4. More frequent dreams -- My theory is that because my brain is not getting enough creative stimulation, it just takes matters into its own. . . um. . . cells, I guess. Regardless, it seems the longer I go without writing, the more frequent and vivid my dreams get.
Illustration by Idea Go
This last symptom is actually pretty cool, and I would consider it to be the only perk to a writing dry spell. Over the years I have had a number of vivid dreams that have been added to my story idea folder, and I can still picture certain scenes as if they had actually happened to me. I can still picture the lush green rain forest I flew over in a dream that I had probably over twenty years ago. About ten years ago, I had a very detailed dream that involved a race of people that never died of natural causes, but lived on a island with limited resources. Their solution to this problem was disturbing to say the least. . . this one made it into my novel idea folder and I hope to someday write it. I've dreamed about the end of the world, and I've dreamed about dolphins on water slides laughing. The fact that my mind starts creating crazy stories while I'm asleep during those phases when I don't have the time to write while awake is proof enough for me that my claim that writing is a "need" is valid one.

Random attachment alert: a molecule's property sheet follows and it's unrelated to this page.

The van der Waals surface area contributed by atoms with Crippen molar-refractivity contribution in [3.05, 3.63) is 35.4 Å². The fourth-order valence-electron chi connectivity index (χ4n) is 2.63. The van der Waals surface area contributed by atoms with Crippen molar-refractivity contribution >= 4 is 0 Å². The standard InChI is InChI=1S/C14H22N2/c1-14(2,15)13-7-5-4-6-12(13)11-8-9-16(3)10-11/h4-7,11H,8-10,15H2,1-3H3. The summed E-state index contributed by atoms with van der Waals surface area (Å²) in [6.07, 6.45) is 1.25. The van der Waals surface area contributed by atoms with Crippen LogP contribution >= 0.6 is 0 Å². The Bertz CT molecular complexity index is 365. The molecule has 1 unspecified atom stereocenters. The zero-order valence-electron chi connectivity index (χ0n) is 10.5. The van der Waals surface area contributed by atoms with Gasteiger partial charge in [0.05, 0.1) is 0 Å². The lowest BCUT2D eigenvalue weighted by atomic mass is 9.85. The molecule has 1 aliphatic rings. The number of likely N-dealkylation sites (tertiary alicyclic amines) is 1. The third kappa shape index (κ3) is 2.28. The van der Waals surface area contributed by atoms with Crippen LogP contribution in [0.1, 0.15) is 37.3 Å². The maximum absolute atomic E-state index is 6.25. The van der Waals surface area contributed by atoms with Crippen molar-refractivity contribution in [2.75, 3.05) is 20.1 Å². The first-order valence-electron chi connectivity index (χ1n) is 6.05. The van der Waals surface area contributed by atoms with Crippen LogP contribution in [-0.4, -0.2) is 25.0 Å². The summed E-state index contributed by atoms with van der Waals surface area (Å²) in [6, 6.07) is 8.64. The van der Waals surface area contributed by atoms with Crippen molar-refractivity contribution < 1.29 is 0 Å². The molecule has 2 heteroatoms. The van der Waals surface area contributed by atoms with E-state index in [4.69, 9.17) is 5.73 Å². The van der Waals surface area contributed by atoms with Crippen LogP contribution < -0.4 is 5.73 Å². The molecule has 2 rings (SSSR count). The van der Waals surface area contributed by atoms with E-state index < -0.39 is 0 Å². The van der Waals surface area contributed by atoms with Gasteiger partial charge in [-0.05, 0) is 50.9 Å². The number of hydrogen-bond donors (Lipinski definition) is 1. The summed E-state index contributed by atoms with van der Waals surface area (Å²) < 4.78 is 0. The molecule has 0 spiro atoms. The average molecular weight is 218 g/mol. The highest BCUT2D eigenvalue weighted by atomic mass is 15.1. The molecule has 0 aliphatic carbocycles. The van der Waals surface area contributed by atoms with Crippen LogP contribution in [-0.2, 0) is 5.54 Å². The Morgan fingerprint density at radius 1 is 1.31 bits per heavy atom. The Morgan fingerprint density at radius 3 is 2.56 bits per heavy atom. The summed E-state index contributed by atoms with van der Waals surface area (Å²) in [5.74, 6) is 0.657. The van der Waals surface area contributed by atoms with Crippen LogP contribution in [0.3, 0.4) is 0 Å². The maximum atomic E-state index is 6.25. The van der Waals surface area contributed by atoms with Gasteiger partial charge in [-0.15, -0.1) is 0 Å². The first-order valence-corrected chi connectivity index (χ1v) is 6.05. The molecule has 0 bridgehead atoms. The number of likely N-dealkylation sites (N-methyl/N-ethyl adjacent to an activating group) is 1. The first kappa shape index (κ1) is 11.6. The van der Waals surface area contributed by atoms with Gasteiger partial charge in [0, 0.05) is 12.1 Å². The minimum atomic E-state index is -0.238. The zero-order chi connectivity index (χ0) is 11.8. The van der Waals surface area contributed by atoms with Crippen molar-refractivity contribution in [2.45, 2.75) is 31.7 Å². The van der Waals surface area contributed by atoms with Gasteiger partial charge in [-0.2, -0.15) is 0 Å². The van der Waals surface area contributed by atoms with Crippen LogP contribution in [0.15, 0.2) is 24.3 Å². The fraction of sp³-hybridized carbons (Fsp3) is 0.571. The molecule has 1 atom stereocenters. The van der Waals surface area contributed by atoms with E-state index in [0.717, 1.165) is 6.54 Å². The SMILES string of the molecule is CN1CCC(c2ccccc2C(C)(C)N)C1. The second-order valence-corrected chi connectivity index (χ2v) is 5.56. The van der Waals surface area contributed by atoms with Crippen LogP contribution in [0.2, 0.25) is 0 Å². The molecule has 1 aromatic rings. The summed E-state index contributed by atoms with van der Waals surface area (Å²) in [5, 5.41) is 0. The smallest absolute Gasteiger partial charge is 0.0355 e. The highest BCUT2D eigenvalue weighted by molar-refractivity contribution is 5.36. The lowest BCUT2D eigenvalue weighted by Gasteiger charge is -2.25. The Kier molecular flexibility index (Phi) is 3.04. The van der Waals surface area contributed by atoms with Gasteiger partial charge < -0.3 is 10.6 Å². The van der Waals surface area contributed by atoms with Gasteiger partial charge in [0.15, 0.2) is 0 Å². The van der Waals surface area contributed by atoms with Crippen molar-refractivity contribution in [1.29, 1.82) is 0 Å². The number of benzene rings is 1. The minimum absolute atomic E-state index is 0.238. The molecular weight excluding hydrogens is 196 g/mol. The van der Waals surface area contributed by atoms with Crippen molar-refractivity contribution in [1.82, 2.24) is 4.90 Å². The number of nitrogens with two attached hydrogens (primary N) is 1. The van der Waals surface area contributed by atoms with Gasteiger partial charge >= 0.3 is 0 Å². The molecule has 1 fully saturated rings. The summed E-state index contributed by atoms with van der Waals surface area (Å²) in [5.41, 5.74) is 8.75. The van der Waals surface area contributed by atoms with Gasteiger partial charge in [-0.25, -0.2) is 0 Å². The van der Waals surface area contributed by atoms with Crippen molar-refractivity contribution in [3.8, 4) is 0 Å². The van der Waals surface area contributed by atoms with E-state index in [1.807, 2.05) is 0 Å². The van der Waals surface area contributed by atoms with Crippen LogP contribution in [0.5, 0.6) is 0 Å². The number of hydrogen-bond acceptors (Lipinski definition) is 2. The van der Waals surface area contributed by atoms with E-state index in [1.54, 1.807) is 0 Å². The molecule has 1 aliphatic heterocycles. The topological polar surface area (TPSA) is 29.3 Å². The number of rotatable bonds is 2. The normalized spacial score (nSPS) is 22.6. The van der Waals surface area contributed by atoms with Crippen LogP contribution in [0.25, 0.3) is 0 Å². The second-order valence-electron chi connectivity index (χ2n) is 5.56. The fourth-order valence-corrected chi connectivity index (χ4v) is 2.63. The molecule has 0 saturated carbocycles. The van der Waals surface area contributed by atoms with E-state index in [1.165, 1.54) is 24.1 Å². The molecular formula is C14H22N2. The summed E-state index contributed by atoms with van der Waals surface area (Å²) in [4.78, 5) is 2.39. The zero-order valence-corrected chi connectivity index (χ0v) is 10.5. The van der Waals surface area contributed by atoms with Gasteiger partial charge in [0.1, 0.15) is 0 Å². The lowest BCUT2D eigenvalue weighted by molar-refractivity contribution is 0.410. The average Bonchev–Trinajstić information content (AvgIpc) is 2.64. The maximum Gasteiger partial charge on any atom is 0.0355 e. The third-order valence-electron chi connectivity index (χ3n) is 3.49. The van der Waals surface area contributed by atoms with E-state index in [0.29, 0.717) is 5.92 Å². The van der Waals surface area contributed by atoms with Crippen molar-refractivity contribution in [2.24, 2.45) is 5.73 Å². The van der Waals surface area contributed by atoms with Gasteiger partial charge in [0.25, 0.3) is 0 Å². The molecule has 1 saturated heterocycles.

I know I am not the only one that starts exhibiting symptoms of a writing deficiency. How do you know you haven't been writing enough?